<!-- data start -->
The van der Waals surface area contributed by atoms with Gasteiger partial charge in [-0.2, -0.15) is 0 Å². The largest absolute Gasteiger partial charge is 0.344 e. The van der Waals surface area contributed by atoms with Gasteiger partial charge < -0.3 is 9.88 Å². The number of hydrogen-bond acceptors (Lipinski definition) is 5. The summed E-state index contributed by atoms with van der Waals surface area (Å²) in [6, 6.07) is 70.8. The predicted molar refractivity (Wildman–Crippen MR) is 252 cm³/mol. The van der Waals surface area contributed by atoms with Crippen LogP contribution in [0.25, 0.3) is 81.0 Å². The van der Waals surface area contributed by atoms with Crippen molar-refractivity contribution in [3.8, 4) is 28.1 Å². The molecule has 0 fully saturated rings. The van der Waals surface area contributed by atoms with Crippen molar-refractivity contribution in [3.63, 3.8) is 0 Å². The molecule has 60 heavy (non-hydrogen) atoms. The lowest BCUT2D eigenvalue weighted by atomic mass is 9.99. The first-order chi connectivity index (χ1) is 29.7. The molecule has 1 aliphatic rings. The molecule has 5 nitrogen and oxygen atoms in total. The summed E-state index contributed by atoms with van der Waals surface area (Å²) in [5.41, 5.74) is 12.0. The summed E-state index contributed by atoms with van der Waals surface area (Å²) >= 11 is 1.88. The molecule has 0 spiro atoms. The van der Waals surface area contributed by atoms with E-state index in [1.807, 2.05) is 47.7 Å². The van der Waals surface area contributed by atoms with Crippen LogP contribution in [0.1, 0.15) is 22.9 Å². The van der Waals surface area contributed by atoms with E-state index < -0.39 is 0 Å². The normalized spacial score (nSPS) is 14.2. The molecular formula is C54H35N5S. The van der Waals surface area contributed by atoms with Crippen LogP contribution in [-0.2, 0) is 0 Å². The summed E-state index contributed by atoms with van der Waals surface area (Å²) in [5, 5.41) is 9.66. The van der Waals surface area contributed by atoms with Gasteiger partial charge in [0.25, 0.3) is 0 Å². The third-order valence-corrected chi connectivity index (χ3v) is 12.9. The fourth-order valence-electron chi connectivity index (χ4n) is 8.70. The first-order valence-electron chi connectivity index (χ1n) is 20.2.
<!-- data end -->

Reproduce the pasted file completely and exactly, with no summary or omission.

The van der Waals surface area contributed by atoms with Gasteiger partial charge in [-0.2, -0.15) is 0 Å². The largest absolute Gasteiger partial charge is 0.344 e. The van der Waals surface area contributed by atoms with Gasteiger partial charge < -0.3 is 9.88 Å². The number of hydrogen-bond acceptors (Lipinski definition) is 5. The summed E-state index contributed by atoms with van der Waals surface area (Å²) in [6, 6.07) is 70.8. The predicted molar refractivity (Wildman–Crippen MR) is 252 cm³/mol. The van der Waals surface area contributed by atoms with Crippen LogP contribution in [0.25, 0.3) is 81.0 Å². The van der Waals surface area contributed by atoms with Crippen molar-refractivity contribution in [3.8, 4) is 28.1 Å². The molecule has 0 fully saturated rings. The van der Waals surface area contributed by atoms with Crippen molar-refractivity contribution in [3.63, 3.8) is 0 Å². The molecule has 60 heavy (non-hydrogen) atoms. The lowest BCUT2D eigenvalue weighted by atomic mass is 9.99. The first-order chi connectivity index (χ1) is 29.7. The molecule has 1 aliphatic rings. The molecule has 5 nitrogen and oxygen atoms in total. The summed E-state index contributed by atoms with van der Waals surface area (Å²) in [5.41, 5.74) is 12.0. The summed E-state index contributed by atoms with van der Waals surface area (Å²) >= 11 is 1.88. The molecule has 0 spiro atoms. The van der Waals surface area contributed by atoms with E-state index in [1.807, 2.05) is 47.7 Å². The van der Waals surface area contributed by atoms with Crippen LogP contribution in [0.1, 0.15) is 22.9 Å². The van der Waals surface area contributed by atoms with E-state index < -0.39 is 0 Å². The normalized spacial score (nSPS) is 14.2. The molecular formula is C54H35N5S. The van der Waals surface area contributed by atoms with Crippen LogP contribution in [-0.2, 0) is 0 Å². The summed E-state index contributed by atoms with van der Waals surface area (Å²) in [5, 5.41) is 9.66. The van der Waals surface area contributed by atoms with Gasteiger partial charge in [0.25, 0.3) is 0 Å². The third-order valence-corrected chi connectivity index (χ3v) is 12.9. The fourth-order valence-electron chi connectivity index (χ4n) is 8.70. The first-order valence-electron chi connectivity index (χ1n) is 20.2.